The next section of the author’s argument begins with an exploration of the nature of God’s creating. God created out of nothing, but he also imagined creation out of nothing. Once again referring to the imago Dei, Best insists that humans must also be original in their creativity. This leads him to thoroughly criticize imitation. It also leads to an explanation of what defines a true artist: one who “does not attempt to portray something the way it is but the way he or she sees it to be.”
The above arguments are like statements that Best makes in later works. His 2003 book Unceasing Worship develops his philosophy of worship. Best spends the eighth chapter of the book discussing creation and “it deals with the relationship of the way God creates to how each of us should do our own daily work, whatever its kind.” Similarly, in what Justin Taylor of the Gospel Coalition calls a “brilliant and insightful talk” from the Wheaton College artist series of 2015, Best speaks extensively on this idea of God’s creation, human creativity, and relativity and variety. The second half of his video is a “propositionally-laced, time-warped creation parable” that he created to give the listener his impression of what God might have been thinking before creation.
Upon establishing his foundation of God’s creation and human creation, Best moves to his exposition of musical meaning. This topic dominates chapter 2 of Music Through the Eyes of Faith. He begins with an anecdote and then gives several examples to support his premise that music should be understood regarding its associative meaning. In one summarizing paragraph the author explains his position concerning music’s meaning and purpose. In short, he believes that music apart from text is totally, morally relative and incapable of expressing “truth speech.”
Additionally, in congruence with his argument from the creation chapter, he asserts that artists must exercise dominion over their “handiwork” while being held accountable for what they create and how it is created. Finally, he concludes that Christians are free to enjoy and use diverse selections of music and art even when said artwork is produced in unbelief by the artist.
Best continues to build on his arguments from his chapter on creation. He seeks to show the incompatibility between the concepts of truth and beauty. He maintains, “to equate them in any way is to commit the same error equating God’s person with the creation.” He explains the difference, that while beauty may have varying degrees, truth does not. Best believes that God’s beauty is moral and ethical, and, by contrast, creation’s beauty is aesthetic. Yet, as Christians we must strive to speak the truth beautifully.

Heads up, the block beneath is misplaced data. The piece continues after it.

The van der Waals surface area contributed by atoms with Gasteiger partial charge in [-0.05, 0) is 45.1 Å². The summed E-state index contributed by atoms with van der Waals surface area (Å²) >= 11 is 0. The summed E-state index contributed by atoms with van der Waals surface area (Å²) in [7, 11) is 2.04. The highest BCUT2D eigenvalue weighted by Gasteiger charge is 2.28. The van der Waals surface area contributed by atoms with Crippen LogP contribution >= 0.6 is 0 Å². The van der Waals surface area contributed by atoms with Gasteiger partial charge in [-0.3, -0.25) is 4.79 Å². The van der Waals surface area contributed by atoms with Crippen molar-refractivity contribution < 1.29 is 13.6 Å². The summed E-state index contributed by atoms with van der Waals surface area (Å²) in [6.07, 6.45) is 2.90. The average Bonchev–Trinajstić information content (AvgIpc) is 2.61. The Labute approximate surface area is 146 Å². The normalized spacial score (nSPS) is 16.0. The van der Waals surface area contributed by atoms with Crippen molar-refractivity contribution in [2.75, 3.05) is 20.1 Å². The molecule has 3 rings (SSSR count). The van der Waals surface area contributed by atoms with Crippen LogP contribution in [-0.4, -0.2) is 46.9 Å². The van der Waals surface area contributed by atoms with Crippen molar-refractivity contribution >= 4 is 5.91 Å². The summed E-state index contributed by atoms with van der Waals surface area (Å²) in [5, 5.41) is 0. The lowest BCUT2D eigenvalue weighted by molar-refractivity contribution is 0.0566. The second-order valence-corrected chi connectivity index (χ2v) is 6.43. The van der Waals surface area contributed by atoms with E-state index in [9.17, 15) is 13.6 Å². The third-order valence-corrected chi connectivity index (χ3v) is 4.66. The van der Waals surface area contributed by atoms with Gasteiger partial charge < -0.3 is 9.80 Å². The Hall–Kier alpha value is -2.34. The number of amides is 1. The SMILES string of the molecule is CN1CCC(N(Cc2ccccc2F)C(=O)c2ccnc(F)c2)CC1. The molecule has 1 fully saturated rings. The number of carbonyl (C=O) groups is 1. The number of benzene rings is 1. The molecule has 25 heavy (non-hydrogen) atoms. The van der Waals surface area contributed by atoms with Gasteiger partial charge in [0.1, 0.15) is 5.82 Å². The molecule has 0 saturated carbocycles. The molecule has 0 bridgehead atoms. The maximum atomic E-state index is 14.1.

Other claims that Best makes throughout this chapter are imperative to build his argument. He believes that suggesting that music in any way has the ability to shape behaviors and morals is idolatry. In support of this he cites 1 Corinthians 8:4 and Jeremiah 10:5, comparing music both to idols and food offered to idols. Best declares that there is a difference between music’s emotional effects on its listeners and its moral effects. Likewise, he posits that music has no inherent meaning and is therefore the least precise and most flexible artform. He suggests that because music can have associative meanings that differ from one listener to another “there is no way to explain this phenomenon other than that music, as music, is completely relative.” This concept is one of the most significant presuppositional statements of the entire book.
Best is consistent in maintaining his position on musical meaning in later years. In Unceasing Worship, he argues that music’s only meaning comes from text that is assigned to it and context (association). He states that “music’s capability for union with words is unparalleled in any other art form. This means that the most exact form of communicating truth (words) can be coupled to the most inexact (music) in a completely natural way.” In a 2013 worship conference address, Best proclaims that battling over musical style in worship is idolatry and that “there is no such thing as absolute beauty” and “no such thing as centralized perfection.” In the 2014 Doxology and Theology conference Best criticizes the idea of absolute beauty in music as being “as old as the church.”
In the third and fourth chapters of Music Through the Eyes of Faith Best makes his case for what he calls musical pluralism. He is careful to distinguish between musical and artistic pluralism and the secular concept of moral pluralism. This chapter begins by explaining how creation gives a model and serves as the foundation for the idea of pluralism. This leads to a comparison of humanly composed music with God-created objects, namely, trees and animals.
Best believes that comparisons between created objects are parallel to comparisons of different
types and systems of music. For Best, music can be directly compared to language. In fact, he spends a considerable portion of time discussing the commonly held notion that the account of Pentecost in Acts 2 can be understood as a reversal of the consequences during the Tower of Babel. Best then applies this concept directly to the musical diversity that can be witnessed around the world. He further explains that no one culture has the ability to exhaustively, rightly, and exclusively bring praise to God in their musical language. Best further develops this comparison of music and language with analogies of dividing music into “languages, dialects, and styles.” He insists that only
insiders and those who become “conversant” in the style, dialect, or language of a music are capable of truly making qualified judgments on its worthiness. This analogy of music, language, and Pentecost unfolds as an essential position for Best.
Quality and Excellence
It is imperative to note that despite Best’s insistence on musical relativity and pluralism he often makes impassioned pleas for the necessity of quality and excellence in the arts. He devotes an entire chapter on this very subject in Music Through the Eyes of Faith, criticizing what he believes to be bad forms of music. It is a running theme throughout the second major section of Unceasing Worship, particularly in his criticism of mass culture and “experientialism, self-enclosed shallowness, the forsaking of a truth center and the degradation of language.” In his Think Worship Conference talk from 2013 he addresses “issues of quality and excellence” and states that “quality must be pursued, not as an absolute, but absolutely as a matter of conscience.” Best sees no dichotomy between musical relativity and the pursuit of excellence.